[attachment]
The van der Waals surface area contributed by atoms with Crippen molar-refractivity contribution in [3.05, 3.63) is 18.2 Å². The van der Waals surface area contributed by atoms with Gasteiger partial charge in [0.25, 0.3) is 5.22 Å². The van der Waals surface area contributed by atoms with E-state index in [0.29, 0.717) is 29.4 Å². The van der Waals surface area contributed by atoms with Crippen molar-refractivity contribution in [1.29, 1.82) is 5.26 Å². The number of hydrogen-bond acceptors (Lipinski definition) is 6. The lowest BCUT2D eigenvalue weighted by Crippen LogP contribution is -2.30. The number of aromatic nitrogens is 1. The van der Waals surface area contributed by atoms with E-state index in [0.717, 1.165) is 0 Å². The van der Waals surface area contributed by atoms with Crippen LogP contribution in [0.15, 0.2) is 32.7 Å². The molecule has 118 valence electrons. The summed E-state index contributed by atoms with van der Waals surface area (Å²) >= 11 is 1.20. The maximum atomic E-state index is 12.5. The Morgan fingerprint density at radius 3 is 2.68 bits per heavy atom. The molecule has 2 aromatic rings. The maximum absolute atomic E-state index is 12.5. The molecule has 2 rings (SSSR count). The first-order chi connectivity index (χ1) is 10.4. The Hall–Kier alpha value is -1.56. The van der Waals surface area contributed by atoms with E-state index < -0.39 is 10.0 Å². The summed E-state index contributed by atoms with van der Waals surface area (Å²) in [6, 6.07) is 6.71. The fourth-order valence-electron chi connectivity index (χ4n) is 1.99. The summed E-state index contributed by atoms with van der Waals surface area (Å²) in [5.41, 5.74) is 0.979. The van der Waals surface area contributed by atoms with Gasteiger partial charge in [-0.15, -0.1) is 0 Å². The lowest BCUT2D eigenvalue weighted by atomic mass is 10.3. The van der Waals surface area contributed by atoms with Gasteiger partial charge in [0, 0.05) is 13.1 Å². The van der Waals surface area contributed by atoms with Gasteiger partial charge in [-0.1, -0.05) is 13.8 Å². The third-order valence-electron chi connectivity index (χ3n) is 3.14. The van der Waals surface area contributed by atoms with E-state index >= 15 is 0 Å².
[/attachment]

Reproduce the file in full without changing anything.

The van der Waals surface area contributed by atoms with Crippen molar-refractivity contribution in [3.05, 3.63) is 18.2 Å². The van der Waals surface area contributed by atoms with Gasteiger partial charge in [0.25, 0.3) is 5.22 Å². The van der Waals surface area contributed by atoms with E-state index in [0.29, 0.717) is 29.4 Å². The van der Waals surface area contributed by atoms with Crippen molar-refractivity contribution in [1.29, 1.82) is 5.26 Å². The number of hydrogen-bond acceptors (Lipinski definition) is 6. The lowest BCUT2D eigenvalue weighted by Crippen LogP contribution is -2.30. The number of aromatic nitrogens is 1. The van der Waals surface area contributed by atoms with E-state index in [0.717, 1.165) is 0 Å². The van der Waals surface area contributed by atoms with Crippen LogP contribution in [0.15, 0.2) is 32.7 Å². The molecule has 118 valence electrons. The summed E-state index contributed by atoms with van der Waals surface area (Å²) >= 11 is 1.20. The maximum atomic E-state index is 12.5. The Morgan fingerprint density at radius 3 is 2.68 bits per heavy atom. The molecule has 2 aromatic rings. The maximum absolute atomic E-state index is 12.5. The molecule has 2 rings (SSSR count). The first-order chi connectivity index (χ1) is 10.4. The Hall–Kier alpha value is -1.56. The van der Waals surface area contributed by atoms with E-state index < -0.39 is 10.0 Å². The summed E-state index contributed by atoms with van der Waals surface area (Å²) in [6, 6.07) is 6.71. The fourth-order valence-electron chi connectivity index (χ4n) is 1.99. The summed E-state index contributed by atoms with van der Waals surface area (Å²) in [5.41, 5.74) is 0.979. The van der Waals surface area contributed by atoms with Gasteiger partial charge in [-0.15, -0.1) is 0 Å². The lowest BCUT2D eigenvalue weighted by atomic mass is 10.3. The van der Waals surface area contributed by atoms with Gasteiger partial charge in [0, 0.05) is 13.1 Å². The van der Waals surface area contributed by atoms with Gasteiger partial charge in [-0.1, -0.05) is 13.8 Å². The third-order valence-electron chi connectivity index (χ3n) is 3.14. The van der Waals surface area contributed by atoms with E-state index >= 15 is 0 Å².